Source: IRS Form 990

Financial data

SOURCE: IRS Form 990


Revenue & expenses

Fiscal Year: Aug 01 - Jul 31

SOURCE: IRS Form 990 info

Fiscal year ending: cloud_download Download Data


Balance sheet

Fiscal Year: Aug 01 - Jul 31

SOURCE: IRS Form 990 info

The balance sheet gives a snapshot of the financial health of an organization at a particular point in time. An organization's total assets should generally exceed its total liabilities, or it cannot survive long, but the types of assets and liabilities must also be considered. For instance, an organization's current assets (cash, receivables, securities, etc.) should be sufficient to cover its current liabilities (payables, deferred revenue, current year loan, and note payments). Otherwise, the organization may face solvency problems. On the other hand, an organization whose cash and equivalents greatly exceed its current liabilities might not be putting its money to best use.

Fiscal year ending: cloud_download Download Data


Financial trends analysis Glossary & formula definitions

Fiscal Year: Aug 01 - Jul 31

SOURCE: IRS Form 990 info

This snapshot of SUSTAINABLE ORGANIC INTEGRATED LIVELIHOODS’s financial trends applies Nonprofit Finance Fund® analysis to data hosted by GuideStar. While it highlights the data that matter most, remember that context is key – numbers only tell part of any story.

Created in partnership with

Business model indicators

Profitability info 2018 2019 2020 2021 2022
Unrestricted surplus (deficit) before depreciation $423,765 $442,310 $208,806 $30,230 $533,831
As % of expenses 26.1% 31.0% 15.1% 1.7% 29.6%
Unrestricted surplus (deficit) after depreciation $218,017 $284,424 $82,097 -$60,645 $432,377
As % of expenses 11.9% 17.9% 5.4% -3.3% 22.7%
Revenue composition info
Total revenue (unrestricted & restricted) $1,359,099 $1,481,082 $1,439,020 $1,990,232 $3,157,591
Total revenue, % change over prior year -34.8% 9.0% -2.8% 38.3% 58.7%
Program services revenue 9.2% 5.7% 4.3% 2.9% 2.7%
Membership dues 0.0% 0.0% 0.0% 0.0% 0.0%
Investment income 0.0% 0.0% 0.0% 0.0% 0.0%
Government grants 11.5% 21.0% 0.0% 17.0% 7.8%
All other grants and contributions 79.3% 73.2% 95.7% 82.8% 89.4%
Other revenue 0.0% 0.0% 0.0% -2.7% 0.1%
Expense composition info
Total expenses before depreciation $1,621,016 $1,427,984 $1,385,792 $1,763,384 $1,802,792
Total expenses, % change over prior year 3.5% -11.9% -3.0% 27.2% 2.2%
Personnel 75.7% 76.0% 71.4% 69.2% 58.4%
Professional fees 3.0% 3.7% 6.1% 11.5% 14.4%
Occupancy 2.7% 1.6% 0.5% 0.5% 0.8%
Interest 0.0% 0.0% 0.0% 0.0% 0.0%
Pass-through 0.0% 0.0% 0.0% 0.0% 0.0%
All other expenses 18.5% 18.7% 22.1% 18.7% 26.4%
Full cost components (estimated) info 2018 2019 2020 2021 2022
Total expenses (after depreciation) $1,826,764 $1,585,870 $1,512,501 $1,854,259 $1,904,246
One month of savings $135,085 $118,999 $115,483 $146,949 $150,233
Debt principal payment $0 $0 $0 $99,514 $0
Fixed asset additions $234,538 $0 $0 $0 $137,094
Total full costs (estimated) $2,196,387 $1,704,869 $1,627,984 $2,100,722 $2,191,573

Capital structure indicators

Liquidity info 2018 2019 2020 2021 2022
Months of cash 3.2 4.8 8.2 7.2 9.5
Months of cash and investments 3.2 4.8 8.2 7.2 9.5
Months of estimated liquid unrestricted net assets 2.9 6.1 8.0 6.1 8.6
Balance sheet composition info 2018 2019 2020 2021 2022
Cash $434,136 $571,419 $948,287 $1,061,254 $1,424,068
Investments $0 $0 $0 $0 $0
Receivables $603,906 $671,533 $193,152 $241,049 $1,247,224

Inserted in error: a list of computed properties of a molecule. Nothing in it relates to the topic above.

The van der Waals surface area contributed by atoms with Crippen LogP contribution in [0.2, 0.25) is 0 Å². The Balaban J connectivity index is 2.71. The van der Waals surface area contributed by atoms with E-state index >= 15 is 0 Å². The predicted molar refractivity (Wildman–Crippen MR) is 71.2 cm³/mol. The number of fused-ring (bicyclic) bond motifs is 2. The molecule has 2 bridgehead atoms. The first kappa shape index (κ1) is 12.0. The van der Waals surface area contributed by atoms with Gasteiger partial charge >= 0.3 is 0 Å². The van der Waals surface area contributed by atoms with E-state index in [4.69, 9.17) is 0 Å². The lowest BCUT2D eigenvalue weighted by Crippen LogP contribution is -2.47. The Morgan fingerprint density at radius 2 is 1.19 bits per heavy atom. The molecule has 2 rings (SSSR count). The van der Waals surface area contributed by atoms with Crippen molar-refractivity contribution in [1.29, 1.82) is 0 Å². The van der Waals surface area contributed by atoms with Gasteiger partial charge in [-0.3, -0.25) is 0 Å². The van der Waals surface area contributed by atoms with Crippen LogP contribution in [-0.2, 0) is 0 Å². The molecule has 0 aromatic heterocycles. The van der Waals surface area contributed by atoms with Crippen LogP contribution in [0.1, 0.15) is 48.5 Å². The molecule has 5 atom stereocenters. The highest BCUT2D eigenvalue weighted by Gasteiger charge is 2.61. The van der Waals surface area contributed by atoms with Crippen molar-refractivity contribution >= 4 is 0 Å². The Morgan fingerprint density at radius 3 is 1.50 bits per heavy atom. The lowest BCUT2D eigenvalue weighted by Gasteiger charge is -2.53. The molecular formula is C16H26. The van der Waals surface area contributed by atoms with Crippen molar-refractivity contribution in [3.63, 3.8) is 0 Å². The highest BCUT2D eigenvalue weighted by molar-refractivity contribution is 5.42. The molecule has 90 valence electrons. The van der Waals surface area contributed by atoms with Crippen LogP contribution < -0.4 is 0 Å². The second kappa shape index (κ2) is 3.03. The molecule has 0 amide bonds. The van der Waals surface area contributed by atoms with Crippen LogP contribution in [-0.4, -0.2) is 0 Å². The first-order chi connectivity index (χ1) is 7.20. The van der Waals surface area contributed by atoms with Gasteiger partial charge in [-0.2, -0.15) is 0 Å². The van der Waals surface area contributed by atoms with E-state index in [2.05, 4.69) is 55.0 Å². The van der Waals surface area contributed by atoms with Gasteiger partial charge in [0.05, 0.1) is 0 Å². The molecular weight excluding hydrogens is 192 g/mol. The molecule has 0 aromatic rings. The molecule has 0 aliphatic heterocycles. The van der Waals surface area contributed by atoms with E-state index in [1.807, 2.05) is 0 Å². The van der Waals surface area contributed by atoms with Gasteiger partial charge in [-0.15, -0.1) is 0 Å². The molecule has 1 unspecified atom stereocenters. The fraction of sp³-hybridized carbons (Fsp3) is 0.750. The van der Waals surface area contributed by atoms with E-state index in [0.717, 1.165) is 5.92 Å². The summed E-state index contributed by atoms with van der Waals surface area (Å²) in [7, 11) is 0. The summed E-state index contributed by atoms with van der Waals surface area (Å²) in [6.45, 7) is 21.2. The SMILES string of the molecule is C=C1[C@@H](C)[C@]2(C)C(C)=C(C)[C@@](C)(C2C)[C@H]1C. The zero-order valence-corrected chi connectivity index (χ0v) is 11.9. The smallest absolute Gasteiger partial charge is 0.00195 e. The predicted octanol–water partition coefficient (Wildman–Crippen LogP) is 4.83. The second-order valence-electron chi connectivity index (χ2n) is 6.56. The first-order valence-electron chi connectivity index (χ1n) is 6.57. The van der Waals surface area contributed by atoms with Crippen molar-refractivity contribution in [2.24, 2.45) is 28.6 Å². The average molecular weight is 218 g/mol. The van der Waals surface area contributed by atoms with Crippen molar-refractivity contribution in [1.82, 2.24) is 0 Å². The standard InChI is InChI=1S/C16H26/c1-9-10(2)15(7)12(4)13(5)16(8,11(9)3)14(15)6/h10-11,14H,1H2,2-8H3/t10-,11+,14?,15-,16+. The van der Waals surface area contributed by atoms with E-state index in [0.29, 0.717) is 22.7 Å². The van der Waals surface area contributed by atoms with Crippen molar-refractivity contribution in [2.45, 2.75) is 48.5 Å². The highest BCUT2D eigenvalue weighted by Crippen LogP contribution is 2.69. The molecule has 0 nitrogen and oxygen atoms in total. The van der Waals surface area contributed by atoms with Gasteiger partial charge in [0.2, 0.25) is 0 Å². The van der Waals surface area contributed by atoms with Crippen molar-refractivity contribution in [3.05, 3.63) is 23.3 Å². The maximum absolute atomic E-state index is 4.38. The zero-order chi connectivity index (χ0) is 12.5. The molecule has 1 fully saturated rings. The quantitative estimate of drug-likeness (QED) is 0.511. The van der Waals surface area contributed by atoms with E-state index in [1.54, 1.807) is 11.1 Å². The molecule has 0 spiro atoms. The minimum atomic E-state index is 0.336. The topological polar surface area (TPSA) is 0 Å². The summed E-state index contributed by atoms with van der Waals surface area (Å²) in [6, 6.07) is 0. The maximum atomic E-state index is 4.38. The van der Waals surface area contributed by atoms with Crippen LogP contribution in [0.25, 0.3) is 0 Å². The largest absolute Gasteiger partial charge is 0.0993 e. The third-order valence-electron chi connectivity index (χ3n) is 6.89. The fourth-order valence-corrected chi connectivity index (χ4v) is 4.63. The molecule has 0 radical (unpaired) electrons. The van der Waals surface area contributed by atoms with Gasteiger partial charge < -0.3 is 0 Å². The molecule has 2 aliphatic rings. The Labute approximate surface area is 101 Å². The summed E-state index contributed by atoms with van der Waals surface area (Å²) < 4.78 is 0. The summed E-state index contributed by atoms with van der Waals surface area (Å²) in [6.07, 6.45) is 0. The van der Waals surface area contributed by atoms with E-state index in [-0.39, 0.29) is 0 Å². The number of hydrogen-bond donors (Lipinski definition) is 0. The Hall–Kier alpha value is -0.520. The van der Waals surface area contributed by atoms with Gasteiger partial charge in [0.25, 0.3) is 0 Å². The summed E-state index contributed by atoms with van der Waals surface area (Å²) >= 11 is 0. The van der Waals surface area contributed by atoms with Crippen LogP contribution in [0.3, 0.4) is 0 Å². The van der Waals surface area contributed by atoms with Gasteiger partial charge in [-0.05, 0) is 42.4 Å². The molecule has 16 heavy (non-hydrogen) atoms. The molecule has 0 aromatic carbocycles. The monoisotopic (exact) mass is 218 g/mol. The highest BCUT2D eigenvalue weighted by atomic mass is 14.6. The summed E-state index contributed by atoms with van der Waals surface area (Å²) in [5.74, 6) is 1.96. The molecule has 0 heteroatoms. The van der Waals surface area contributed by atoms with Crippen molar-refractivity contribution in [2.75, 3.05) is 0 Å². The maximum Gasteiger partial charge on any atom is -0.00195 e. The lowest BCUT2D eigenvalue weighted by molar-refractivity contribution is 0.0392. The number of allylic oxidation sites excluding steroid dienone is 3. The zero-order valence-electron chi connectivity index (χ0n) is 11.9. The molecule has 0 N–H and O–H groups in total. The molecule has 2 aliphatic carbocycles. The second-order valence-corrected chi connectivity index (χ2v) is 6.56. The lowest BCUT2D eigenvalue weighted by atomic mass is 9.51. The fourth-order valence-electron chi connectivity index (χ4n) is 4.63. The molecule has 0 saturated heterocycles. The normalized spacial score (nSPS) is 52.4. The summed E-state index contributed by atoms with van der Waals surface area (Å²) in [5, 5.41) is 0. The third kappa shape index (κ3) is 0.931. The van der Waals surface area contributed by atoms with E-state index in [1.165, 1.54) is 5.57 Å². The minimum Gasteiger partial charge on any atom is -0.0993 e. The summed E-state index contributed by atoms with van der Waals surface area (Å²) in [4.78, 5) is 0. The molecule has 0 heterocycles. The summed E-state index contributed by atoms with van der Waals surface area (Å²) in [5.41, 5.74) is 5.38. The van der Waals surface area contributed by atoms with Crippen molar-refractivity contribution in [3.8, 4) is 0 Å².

Gross land, buildings, equipment (LBE) $1,042,363 $1,144,711 $1,151,522 $1,097,528 $1,234,623
Accumulated depreciation (as a % of LBE) 49.2% 58.3% 69.0% 70.0% 70.5%
Liabilities (as a % of assets) 5.1% 19.5% 13.0% 16.5% 13.9%
Unrestricted net assets $915,688 $1,200,112 $1,282,209 $1,221,564 $1,653,941
Temporarily restricted net assets $589,028 $199,816 N/A N/A N/A
Permanently restricted net assets $0 $0 N/A N/A N/A
Total restricted net assets $589,028 $199,816 $44,238 $155,403 $984,611
Total net assets $1,504,716 $1,399,928 $1,326,447 $1,376,967 $2,638,552

Key data checks

Key data checks info 2018 2019 2020 2021 2022
Material data errors No No No No No


The people, governance practices, and partners that make the organization tick.

Form 1023/1024 is not available for this organization

Co-Founder and Executive DIrector

Dr. Sasha Kramer

Dr. Sasha Kramer is an ecologist and human rights advocate who has been living and working in Haiti since 2004. She received her Ph.D. in Ecology from Stanford University in 2006 and co-founded SOIL that same year while also completing a postdoctoral research position with the Collaboratory for Research on Global Projects at Stanford. While Sasha spends the majority of her time living and working in Haiti, she is also a global advocate for the recycling of nutrients in human waste, helping others implement sustainable sanitation projects and inspiring people around the world to participate in the sanitation revolution. Sasha is a 2014 Schwab Social Entrepreneur of the Year, a National Geographic Emerging Explorer, an Ashoka Fellow, and was recently awarded the Sarphati Sanitation Award for Lifetime Achievement.

Number of employees

Source: IRS Form 990


Officers, directors, trustees, and key employees

SOURCE: IRS Form 990

Show data for fiscal year
Compensation data
Download up to 5 most recent years of officer and director compensation data for this organization

There are no highest paid employees recorded for this organization.


Board of directors
as of 05/16/2023
SOURCE: Self-reported by organization
Board of directors data
Download the most recent year of board of directors data for this organization
Board co-chair

Jessica Covell

Board co-chair

Daniel Tillias

Sasha Kramer


Jessica Covell

Daniel Tillias

Robert McLaughlin

Nick Preneta


Nathalie Marc-Charles

Ken Caplan

Johnny Celestin

Alyse Schrecongost

Ingrid Henrys

Tanvi Nagpal

Cyra Copeland

Organizational demographics

SOURCE: Self-reported; last updated 3/2/2023

Who works and leads organizations that serve our diverse communities? Candid partnered with CHANGE Philanthropy on this demographic section.


The organization's leader identifies as:

Race & ethnicity
Gender identity

Race & ethnicity

Gender identity


Sexual orientation

No data


No data